Experiments in conformity
There have been countless experiments into the phenomenon of conformity. Some of the original experiments are very famous, and I'll focus on them.
Sherif and the negotiation of arbitrary norms
Perhaps the single most important experiment in the study of the creation of arbitrary norms and individual conformity to those norms is Muzafer Sherif's famous Autokinetic effect experiment, conducted in the mid 1930s.
Sherif believed that social norms emerge in order to guide behaviour under conditions of uncertainty. To investigate this idea, he took advantage of a perceptual illusion. Autokinesis is an optical illusion in which a fixed bright point of light in a dark room appears to move — it's caused by eye movements that occur without any visual frame of reference. People asked to estimate how much the light moves find the task very difficult, and generally feel uncertain about their estimates.
Sherif presented the point of light to test subjects several times, and had participants, who were unaware that the movement was an illusion, estimate the amount the light moved on each trial. He discovered that, when asked alone, each person used their own estimates as a frame of reference: over a series of 100 trials they gradually focussed in on a narrow range of estimates, with different people adopting different ranges.
However, Sherif also ran the experiment with participants in groups of three or four taking it in turn to call out their estimates. Under these circumstances, participants used others' estimates as the frame of reference, and converged very quickly indeed on the group average, so that after a few trials they gave virtually identical estimates. This norm seems to have become internalised, because when subsequently making autokinetic estimates on their own, participants remained strongly influenced by the norm that was negotiated in the group.
Asch: conformity, cognition, and decision-making
Another important set of experiments was conducted by Solomon Asch in the early 1950s. Although highly controversial in their interpretation and implications, they are an essential part of understanding the role that conformity plays in decision-making.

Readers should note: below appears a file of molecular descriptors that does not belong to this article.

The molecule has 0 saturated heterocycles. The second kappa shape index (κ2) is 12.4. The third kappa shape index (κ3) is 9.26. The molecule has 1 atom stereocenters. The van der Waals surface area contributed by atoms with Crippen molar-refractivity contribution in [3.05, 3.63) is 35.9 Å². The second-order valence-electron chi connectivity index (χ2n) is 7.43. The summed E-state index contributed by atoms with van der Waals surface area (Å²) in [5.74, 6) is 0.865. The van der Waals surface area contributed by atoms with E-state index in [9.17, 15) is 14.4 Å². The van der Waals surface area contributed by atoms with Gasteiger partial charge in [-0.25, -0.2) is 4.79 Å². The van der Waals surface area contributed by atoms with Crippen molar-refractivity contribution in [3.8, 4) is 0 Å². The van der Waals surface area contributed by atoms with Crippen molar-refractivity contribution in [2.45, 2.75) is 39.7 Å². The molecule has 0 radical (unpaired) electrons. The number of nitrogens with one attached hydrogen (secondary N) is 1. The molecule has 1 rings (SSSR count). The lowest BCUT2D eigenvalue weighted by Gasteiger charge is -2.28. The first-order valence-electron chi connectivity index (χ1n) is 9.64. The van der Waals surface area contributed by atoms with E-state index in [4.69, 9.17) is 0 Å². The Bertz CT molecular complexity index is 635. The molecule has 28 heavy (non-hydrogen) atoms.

Asch designed an experiment that put a test subject into the position of having their own senses contradicted by a unanimous group of people. He presented a series of three lines of unequal length and one "comparison line" to a group of 7 participants. Six of these participants were co-operating in the experiment, however. Only one was unaware of what was going on.
Example of Asch's comparison lines:
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Asch showed 18 different sets of comparison lines to each group, asking each participant in the order of their seating at the table which of lines A, B or C was the same length as line X. On twelve of those eighteen trials, however, he would have everyone except for the naive participant (seated 6th at the table) give the same wrong answer.
When faced with a situation where every other member of the group gave the same answer, people whose judgement and motivation the participant had no reason to doubt, 75% of participants allowed the influence of the group to change their answer at least once. Over all, though, this situation only caused a 37% error rate — in other words, 37% of the time, Asch's participants conformed to the norm of the group, and 63% of the time they said what they could see was correct.
Conformity and life
Face it. We all conform.
Why do we do this? So that, as Deborah909 says, we don't get jostled so much in the streets, so that we can walk up the right hand side of an escalator.
We conform to norms so that we can hold conversations with people: I say a sentence or two, my turn's up, you say a sentence or two, my turn again. We conform to norms to reduce uncertainty: I'm not quite sure how to behave with this group, so I'll follow other people's lead.
Waiting in line is conforming to a norm. Saying 'please' and 'thank you' is conforming to a norm. The way you talk to and touch your friends are norms that you conform to. Not nodevertising is definitely conforming to a norm. Some norms are arbitrary — like fashion, or telephone greetings — but they still play a role in identity formation, social distinction, and group cohesion.
So, no matter how much of an individualist you think you are, no matter how different you want to be, remember this: you are not a beautiful or unique snowflake, and almost every group that you identify with forces you to conform, or lose your membership.